From A Hotel Housekeeper In The US To Owning A Luxury Hotel In Dakar, Senegal
Photo Credit: Souadou Niang|Facebook

Photo Credit: Souadou Niang|Facebook

From A Hotel Housekeeper In The US To Owning A Luxury Hotel In Dakar, Senegal

black-owned business , Dakar , Senegal , news
Brunno Braga
Brunno Braga Sep 16, 2021

In 2017, Senegalese entrepreneur Souadou Niang opened Palms Luxury Boutique Hotel in Dakar, Senegal. However, behind this amazing accomplishment lies a story of an African woman who started out as a hotel cleaner in the US.

“I started cleaning toilets. Today, I am the manager of my own five-star boutique hotel with 60 employees,” Souadou Niang told BBC Africa.

Born and raised in Dakar, Souadou Niang moved to New York when she was 18. When she got there, she had to work to pay for her studies.

“Then I moved to Washington DC and one day I walked past the Ritz Carlton. I saw how beautiful it was, and I asked if they had a job vacancy. So I worked as a cleaning lady while studying,” Niang recalled.

Despite working in the lower rank of the hotel, Niang was confident about her potential.

“My vision was to be part of the management. It was a melting pot with Mexicans, Ghanaians. So as a Senegalese [woman] I thought I also have my place,” she said.

After working for 10 years in the hotel in Washington, Niang got her Bachelors degree, and she got a job with the management team at the same hotel she started working as a cleaner.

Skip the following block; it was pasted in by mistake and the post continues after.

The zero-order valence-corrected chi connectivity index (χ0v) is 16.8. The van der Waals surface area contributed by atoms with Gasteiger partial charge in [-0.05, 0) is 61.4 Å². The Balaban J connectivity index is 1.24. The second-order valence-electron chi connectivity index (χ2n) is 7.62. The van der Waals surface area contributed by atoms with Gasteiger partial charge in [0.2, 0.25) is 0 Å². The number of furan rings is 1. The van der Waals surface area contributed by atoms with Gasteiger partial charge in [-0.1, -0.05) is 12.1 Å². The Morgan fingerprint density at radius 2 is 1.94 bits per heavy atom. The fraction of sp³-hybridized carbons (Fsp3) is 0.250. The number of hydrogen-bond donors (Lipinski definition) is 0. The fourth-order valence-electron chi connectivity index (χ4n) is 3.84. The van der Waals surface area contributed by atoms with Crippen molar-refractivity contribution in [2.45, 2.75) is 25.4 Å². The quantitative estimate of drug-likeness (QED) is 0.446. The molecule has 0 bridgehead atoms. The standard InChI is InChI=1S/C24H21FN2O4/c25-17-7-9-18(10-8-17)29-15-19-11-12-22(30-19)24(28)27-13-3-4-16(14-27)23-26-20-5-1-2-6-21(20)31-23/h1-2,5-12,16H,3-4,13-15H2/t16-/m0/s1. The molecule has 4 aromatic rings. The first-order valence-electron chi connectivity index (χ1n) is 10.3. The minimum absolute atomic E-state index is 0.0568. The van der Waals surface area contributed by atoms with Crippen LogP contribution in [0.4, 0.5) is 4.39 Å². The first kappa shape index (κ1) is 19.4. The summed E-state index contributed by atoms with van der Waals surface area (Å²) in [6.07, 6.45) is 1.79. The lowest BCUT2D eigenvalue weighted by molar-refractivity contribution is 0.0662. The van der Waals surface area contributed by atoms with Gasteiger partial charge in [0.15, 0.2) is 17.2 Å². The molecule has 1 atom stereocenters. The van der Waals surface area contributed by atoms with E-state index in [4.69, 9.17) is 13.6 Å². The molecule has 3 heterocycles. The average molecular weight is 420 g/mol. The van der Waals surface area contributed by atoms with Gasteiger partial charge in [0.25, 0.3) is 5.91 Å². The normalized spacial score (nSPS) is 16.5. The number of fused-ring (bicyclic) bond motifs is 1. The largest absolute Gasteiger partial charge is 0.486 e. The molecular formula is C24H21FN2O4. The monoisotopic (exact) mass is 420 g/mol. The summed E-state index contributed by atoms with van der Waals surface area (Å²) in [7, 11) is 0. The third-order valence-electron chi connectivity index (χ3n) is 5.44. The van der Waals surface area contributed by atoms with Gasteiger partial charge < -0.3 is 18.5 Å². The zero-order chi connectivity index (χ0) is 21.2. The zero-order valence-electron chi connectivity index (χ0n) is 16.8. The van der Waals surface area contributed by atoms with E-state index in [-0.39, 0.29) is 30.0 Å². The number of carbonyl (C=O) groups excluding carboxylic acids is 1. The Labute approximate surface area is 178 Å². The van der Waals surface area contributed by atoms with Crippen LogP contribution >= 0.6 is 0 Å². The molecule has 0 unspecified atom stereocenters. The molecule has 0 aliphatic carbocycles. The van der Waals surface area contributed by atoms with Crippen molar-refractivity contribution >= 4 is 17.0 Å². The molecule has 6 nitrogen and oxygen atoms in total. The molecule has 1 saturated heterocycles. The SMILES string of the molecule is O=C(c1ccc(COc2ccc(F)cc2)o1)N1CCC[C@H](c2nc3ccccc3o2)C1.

“I rose through the ranks and that’s where I got the passion. I said one day I will go back to my country and show that luxury and quality of service can be achieved there.”

Sure enough, after returning to Senegal, Niang opened Palms Luxury Boutique Hotel, with a unique characteristic— 80% of the staff is female.

Courtesy of Palms Luxury Boutique|Facebook

“I decided to set up a structure led by women. As a woman, I knew what I was capable of, and I saw it in African women. For me, women are born managers, because they have the capacity to manage a lot of things. You only need to do a short training course to have what you want,” she explained.

Niang told BBC Africa that things were difficult initially.

”I only had answers such as ‘You won’t get far’, ‘It’s not for women’, ‘It is not for African women’, and I had no guarantees in Dakar. Unfortunately, banks aren’t shaped like in the US, where you don’t need guarantees. I knocked on the door of several banks,” she said.

However, things started to change for the better when she met an investor who believed in her project of building a luxury hotel in Dakar.

“One day I got lucky. In one of the banks, there was a risk committee, and the director who manages all the bank’s branches in Africa was present at one of the meetings. He said to me: “I see your determination. I see your eyes sparkle when you talk about your project. I believe in you. I’ll take the risk of lending you money.”

Now, this Senegalese woman wants to expand her business across Africa, and other countries outside the continent.

“My dream is to conquer Africa, and why not the world. As the international hotel franchises in Africa, we should be able to adapt our Afro-chic boutique hotels in Western countries, and show African women can run luxury boutique hotels with the same standards as the international hotels,” concluded Niang.